February 18th, 2011

This blog is the second in a series of reflections on the lessons in Managing Thought during the recent sudden move of my parents—lessons that apply equally to the big changes and challenges we face every day at work and in life.

When my 85-year old father learned he had three weeks to move out of his house of forty years, he was paralyzed. Recovering from two minor strokes, caring for his wife, my mom, suffering from dementia, living in a house with forty years’ and four children’s worth of stuff, it’s not surprising he was overwhelmed.

When he asked me to help, I wasn’t surprised when my brain also bombarded me with thoughts of overwhelm. I deeply exhaled, invoked the state of wonder and asked myself, What can I say or do in this moment to help my dad? Out popped Lao-Tzu’s wise words, The journey of a thousand miles begins in a single step, and together we decided to take this journey of a thousand miles one step at a time.

I then wondered, What could the first step be? Out popped the wise words of Confucius – To put the world right in order, we must first put the nation in order; to put the nation in order, we must first put the family in order; to put the family in order, we must first cultivate our personal life.

So I suggested he start with his bedroom.  He went through his drawers and closets and desk, and removed what was to be discarded, donated or sold. When his room was in order, he woke up in the morning and went to sleep at night with the constant reminder of the completion of that first step. He breathed out a sigh of relief, breathed in the power of his accomplishment and felt empowered to take the next step.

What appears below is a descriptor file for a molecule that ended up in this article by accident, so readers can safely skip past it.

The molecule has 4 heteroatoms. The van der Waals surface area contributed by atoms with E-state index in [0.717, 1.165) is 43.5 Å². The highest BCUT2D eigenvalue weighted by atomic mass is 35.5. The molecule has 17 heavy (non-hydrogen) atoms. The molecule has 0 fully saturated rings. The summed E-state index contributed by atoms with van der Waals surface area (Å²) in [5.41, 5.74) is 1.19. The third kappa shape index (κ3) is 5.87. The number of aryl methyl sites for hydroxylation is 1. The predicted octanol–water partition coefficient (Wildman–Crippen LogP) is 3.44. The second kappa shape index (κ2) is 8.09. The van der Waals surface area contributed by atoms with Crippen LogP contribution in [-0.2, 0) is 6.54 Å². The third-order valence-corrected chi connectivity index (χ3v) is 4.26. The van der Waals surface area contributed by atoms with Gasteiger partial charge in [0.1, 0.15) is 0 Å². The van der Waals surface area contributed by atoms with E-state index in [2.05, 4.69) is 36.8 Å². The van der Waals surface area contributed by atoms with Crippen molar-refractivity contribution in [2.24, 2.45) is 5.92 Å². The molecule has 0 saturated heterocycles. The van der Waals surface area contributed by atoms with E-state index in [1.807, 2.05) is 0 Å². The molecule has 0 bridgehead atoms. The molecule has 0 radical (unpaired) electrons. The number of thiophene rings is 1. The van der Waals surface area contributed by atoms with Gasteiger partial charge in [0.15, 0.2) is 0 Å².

When something happens that is different from what we expect or believe or concluded from past experiences, our brains present us with fight, flight or freeze thoughts. Thoughts of overwhelm, paralysis, avoidance, anxiety, fear, this can’t be done, and worry, for example, are all fight, flight and freeze thoughts. When we re-invoke the state of wonder, we receive answers that move us powerfully from fight, flight or freeze in a direction that serves our purpose.

We don’t suddenly accomplish a huge undertaking, we accomplish it in steps.  And when we acknowledge and celebrate the accomplishment of each step, no matter how small, we become inspired and invoke a power within to envision and accomplish the next step. Often, it’s helpful to start with something small that’s highly visible so we are constantly reminded of and celebrating the accomplishment of our first step and subsequent progress. In doing so, we become inspired and wonder what the next steps could be.

My Dad very simply and powerfully, with a bright smile and a twinkle in his eye, said, “Okay, Mare, what’s next?”

What huge undertaking overwhelms you? What one step could you take? How can you celebrate your progress? How can you turn overwhelm into wonder?